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Cushioning the blow - Zimbabwe
Droughts cause poor harvests, Zimbabwean smallholders receive payout
Smallholder farmers in Africa have long borne the brunt of the adverse effects of global climate change. They are perpetually at the mercy of unpredictable weather patterns and fear total losses in the event of drought, as they rarely have alternative plans to fall back on.
Smallholders often suffer the full impact of poor weather on their crops because, unlike commercial farmers, they are unlikely to take out insurance to mitigate such risks.
However, with the implementation of the weather index insurance project by the Food and Agriculture Organization of the United Nations (FAO) working with a private firm - ZimNat Insurance Company - farmers in three districts of Zimbabwe now have the option to cushion themselves against the vagaries of the weather.
With funding from the European Union, the weather index insurance project was piloted during the 2012 – 2013 agriculture season and was continued in the last farming season in Goromonzi, Kariba and Uzumba-Maramba-Pfungwe districts.
“Smallholder farmers’ uptake of agriculture insurance is very low in Zimbabwe and at the same time there is limited investment towards the provision of market based insurance services for this sector”, said Mr David Phiri, FAO Subregional Coordinator for Southern Africa and FAO Representative in Zimbabwe.
As such, this project encourages both the provision and uptake of insurance coverage for smallholder farmers. In the partnership, FAO was responsible for coordinating and supervising project activities while ZimNat raised awareness on insurance coverage and sold premiums to interested farmers.
In Goromonzi District, located just over 50 kilometres from the capital city of Harare, Mrs Anatoria Rusike was one of the 82 farmers who insured her crop against drought during the 2013 – 2014 farming season.
Rainfall data forms the basis of the farmers’ payout; as there was a 24 day dry spell during the last farming season, participating farmers were entitled to a claim payout.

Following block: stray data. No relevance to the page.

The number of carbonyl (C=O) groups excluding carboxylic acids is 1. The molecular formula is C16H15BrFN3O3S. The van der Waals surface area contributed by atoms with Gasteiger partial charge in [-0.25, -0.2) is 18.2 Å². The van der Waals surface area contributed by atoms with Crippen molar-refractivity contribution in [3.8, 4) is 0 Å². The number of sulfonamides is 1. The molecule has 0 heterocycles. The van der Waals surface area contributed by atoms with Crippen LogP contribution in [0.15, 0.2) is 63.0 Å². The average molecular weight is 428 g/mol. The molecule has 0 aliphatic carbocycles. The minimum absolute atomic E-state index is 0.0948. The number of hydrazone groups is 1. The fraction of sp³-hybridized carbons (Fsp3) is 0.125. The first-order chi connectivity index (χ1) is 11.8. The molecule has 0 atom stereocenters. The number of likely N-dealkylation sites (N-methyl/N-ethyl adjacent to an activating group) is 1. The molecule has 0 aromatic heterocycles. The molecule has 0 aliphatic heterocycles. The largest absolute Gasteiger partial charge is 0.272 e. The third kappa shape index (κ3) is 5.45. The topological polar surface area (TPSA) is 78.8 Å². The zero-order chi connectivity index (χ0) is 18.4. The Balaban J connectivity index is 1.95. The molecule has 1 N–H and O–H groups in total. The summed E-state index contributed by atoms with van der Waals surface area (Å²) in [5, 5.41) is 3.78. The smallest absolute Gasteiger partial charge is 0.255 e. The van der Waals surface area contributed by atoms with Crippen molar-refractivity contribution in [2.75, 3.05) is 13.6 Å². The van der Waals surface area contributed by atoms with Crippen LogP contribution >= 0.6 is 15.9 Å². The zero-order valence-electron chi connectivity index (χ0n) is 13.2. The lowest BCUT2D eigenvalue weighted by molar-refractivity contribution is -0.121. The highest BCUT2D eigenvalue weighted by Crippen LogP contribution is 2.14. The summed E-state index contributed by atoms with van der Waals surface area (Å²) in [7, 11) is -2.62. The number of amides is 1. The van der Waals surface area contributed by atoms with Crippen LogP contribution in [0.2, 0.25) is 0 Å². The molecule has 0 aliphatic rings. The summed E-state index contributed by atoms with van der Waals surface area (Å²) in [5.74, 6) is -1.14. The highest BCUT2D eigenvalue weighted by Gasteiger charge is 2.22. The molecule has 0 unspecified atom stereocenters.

“I received a payout from ZimNat,” said Mrs Rusike. “I joined in December last year after the benefits were explained to me.”
She decided to join because of her experiences in the past few seasons.
“At times we would have a good season, but there were times when we were hit by drought and this affected us as we would not have enough to eat and would struggle to raise adequate money to buy inputs for the following season,” said Mrs Rusike, who is a mother of nine children.
Each farmer contributed half of the premium, with FAO providing the other 50 percent.
“This project has shown us that we can insure our crops and make claims in the event of a loss as a result of long dry spells. I am sure that other farmers who did not join last year will do so this coming season as they lost a lot as a result of the long dry spell we experienced,” said Mrs Rusike.
The smallholder farmers’ payouts were conducted by means of a debit card provided by the Central African Building Society, a financial institution that works with ZimNat. Farmers had the choice of whether to cash out the entire amount insured or keep some savings in the account.
This meant that participating farmers automatically opened bank accounts, a commendable side effect of the project in a country where 40 percent of the population is not banked, according to a 2012 Zimbabwe National Statistics Agency report.
“I am excited that I now have a bank account. I can now receive money through this account. I never thought that I would be able to hold a bank card of my own. I am very happy that this has become a reality, thanks to this project,” said Mrs Rusike.
To increase the reliability of the rainfall data collected and supplement the few existing weather stations, the project also purchased four new automatic weather stations. FAO provided logistical support to ensure the weather stations were installed in ideal locations within the participating districts.